She Stoops to Conquer is a five-act comedic play with a prologue first acted in 1773 in London. The prologue starts with Mr Woodward—known to Goldsmith’s contemporaries as a comic actor—weeping because comedy is supposedly dead. He hopes Goldsmith’s play will make him laugh, obtaining the comic arts back to life. It’s important to note that this prologue was written by David Garrick, an actor and producer in the 1770s.
Act One starts with the character Mr Hardcastle. He has selected a husband for his daughter, Kate, whom neither of them has met. Kate’s future husband is good-looking and the son of Mr Hardcastle’s old friend Sir Charles Marlow.
The second scene shows Tony Lumpkin (Hardcastle’s stepson) in a trance at Three Pigeons Tavern. Marlow and Hastings arrive to report that they have lost their way. They are searching for Hardcastle’s home. Tony decides to make a joke about them and gives them directions. However, he describes his stepfather’s house as an Inn. He says it’s owned by an eccentric man who considers himself a gentleman.
Act Two: Hardcastle gathers his farmhand servants and explains that he expects a visit from his future son-in-law, Marlow. He instructs his servants to behave like a gentleman’s servants, which confuses them on the way to Hardcastle’s house, which he believes is an inn. Meanwhile, Marlow reveals to Hastings that it is challenging to be around proper women. Marlow and Hastings arrive at Hardcastle’s house thinking he is an innkeeper. Hastings meets Miss Constance Neville, who is Mrs Hardcastle’s niece. He tells her that they are not at Hardcastle’s inn. He responds by trying to convince her to marry him. She doesn’t want her inheritance to be lost. They devise a plan to get her jewellery so that they can elope. Hastings decides not to tell Marlow that he isn’t at an inn, as Marlow would be embarrassed and ruin Hastings and Constance’s plans.
Hastings introduces Marlow to Constance and Kate Hardcastle, with whom Marlow is exceedingly shy. Despite his handsome features, Kate finds his reticence off-putting and wonders if she can be happy as his wife. Mrs Hardcastle arrives, and Hastings teases her need for more connection to London and the fashionable society there. Then, while talking to Tony, Hastings discovers that Tony’s mother is pressing him to marry Constance to keep Constance’s inheritance in the family. Tony hates the idea, so he promises to help Hastings recover Constance’s inheritance and elope with her.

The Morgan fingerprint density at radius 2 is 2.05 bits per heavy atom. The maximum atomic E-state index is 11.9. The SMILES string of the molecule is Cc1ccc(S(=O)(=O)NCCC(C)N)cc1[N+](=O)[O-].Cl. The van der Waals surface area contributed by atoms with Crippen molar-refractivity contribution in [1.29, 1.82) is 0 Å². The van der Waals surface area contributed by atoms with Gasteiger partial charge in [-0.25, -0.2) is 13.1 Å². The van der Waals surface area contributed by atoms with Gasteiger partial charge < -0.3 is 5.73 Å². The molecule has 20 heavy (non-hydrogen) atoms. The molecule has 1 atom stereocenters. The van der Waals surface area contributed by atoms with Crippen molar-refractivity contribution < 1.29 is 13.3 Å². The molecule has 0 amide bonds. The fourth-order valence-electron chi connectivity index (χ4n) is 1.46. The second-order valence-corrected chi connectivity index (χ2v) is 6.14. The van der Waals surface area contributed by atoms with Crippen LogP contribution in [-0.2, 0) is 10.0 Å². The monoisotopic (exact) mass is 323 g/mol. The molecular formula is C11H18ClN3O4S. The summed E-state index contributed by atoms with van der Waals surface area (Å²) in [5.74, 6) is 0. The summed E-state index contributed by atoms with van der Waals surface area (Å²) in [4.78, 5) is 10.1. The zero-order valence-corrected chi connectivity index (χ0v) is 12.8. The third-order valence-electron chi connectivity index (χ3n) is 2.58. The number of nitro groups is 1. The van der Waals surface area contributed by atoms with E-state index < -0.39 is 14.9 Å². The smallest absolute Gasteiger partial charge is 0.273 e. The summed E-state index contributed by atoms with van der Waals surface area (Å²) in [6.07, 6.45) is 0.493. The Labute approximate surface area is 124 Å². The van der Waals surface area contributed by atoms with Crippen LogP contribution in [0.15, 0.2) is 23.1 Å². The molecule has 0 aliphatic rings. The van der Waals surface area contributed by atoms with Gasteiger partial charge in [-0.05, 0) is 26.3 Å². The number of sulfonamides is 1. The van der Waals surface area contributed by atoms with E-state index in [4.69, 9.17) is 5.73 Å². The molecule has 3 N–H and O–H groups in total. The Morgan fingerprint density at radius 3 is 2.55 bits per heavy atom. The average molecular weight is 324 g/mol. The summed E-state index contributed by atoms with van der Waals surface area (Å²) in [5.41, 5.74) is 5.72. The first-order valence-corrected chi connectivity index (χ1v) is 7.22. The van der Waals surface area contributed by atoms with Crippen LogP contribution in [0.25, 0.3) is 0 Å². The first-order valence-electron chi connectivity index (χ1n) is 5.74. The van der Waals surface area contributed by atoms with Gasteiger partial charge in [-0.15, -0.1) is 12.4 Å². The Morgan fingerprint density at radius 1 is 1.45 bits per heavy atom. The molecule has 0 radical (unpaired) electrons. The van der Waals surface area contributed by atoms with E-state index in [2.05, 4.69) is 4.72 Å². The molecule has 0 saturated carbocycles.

Act Three again opens with Hardcastle, who needs clarification as to why his friend, Sir Marlow, would recommend his son for Kate since he finds young Marlow rude. Kate and her father discuss Marlow as though he’s two different people since Marlow treats Hardcastle rudely, as he would an innkeeper, and is reserved and shy around Kate because he knows her to be a lady. Meanwhile, Tony sends Constance’s jewels to Hastings. Without knowing their plan, Constance asks Mrs Hardcastle if she can wear her jewels, intent on taking them with her when she elopes. Tony tells his mother to tell Constance that the jewels are lost, which she does.
Kate finds out about the joke Tony has been playing on Marlow and Hastings by telling them the house is an inn. She doesn’t reveal the deception but instead insists on perpetuating it. Marlow mistakes Kate for a barmaid and flirts with her. Hardcastle catches them flirting, and Marlow runs off, but Kate, who now likes Marlow, is sure she can prove he is respectable.
In Act Four, Constance informs Hastings that they expect Sir Marlow to visit. Meanwhile, Hastings has sent Constance’s jewels to Marlow for safekeeping, but without any instructions, so Marlow gives them to one of the servants, thinking she is the inn’s landlady. The servant brings the jewels to Mrs Hardcastle. Marlow is telling Hastings about the barmaid he fancies—Kate—when Hastings asks about the jewels. Marlow answers that he returned them to the landlady. Hastings decides that he and Constance will have to elope without the jewels.
After Hardcastle is upset about Marlow’s encouragement of the servants to drink, Marlow realizes that the house isn’t an inn. Kate confirms the fact but pretends she is still a barmaid. Marlow says he would marry Kate if society and his dad allowed it. But he insists that this is unlikely. Constance is now married to Mrs. Hardcastle ‘s son as his mother has Constance’s jewels. Tony had already prepared horses for Constance so she could elope with Hastings. Mrs Hardcastle learns about the elopement and takes Constance to her Aunt Pedigree. Marlow is furious with Hastings because he didn’t tell him that the home wasn’t an inn. Hastings becomes angry at Marlow for returning Mrs Hardcastle the jewels. Tony has a plan, however, and Constance is gone.
Act Five features Sir Marlow and Hardcastle discussing Marlow’s and Kate’s wedding. Tony must go to Aunt Pedigree to pick up Constance and Mrs Hardcastle as he is supposed. He leads them back to their original starting point. Constance decides not to elope, but she hopes the Hardcastle’s will approve of her and give her an inheritance so she can honourably marry Hastings. Marlow discovers their true identity of Kate. Both couples are married at the end of the play.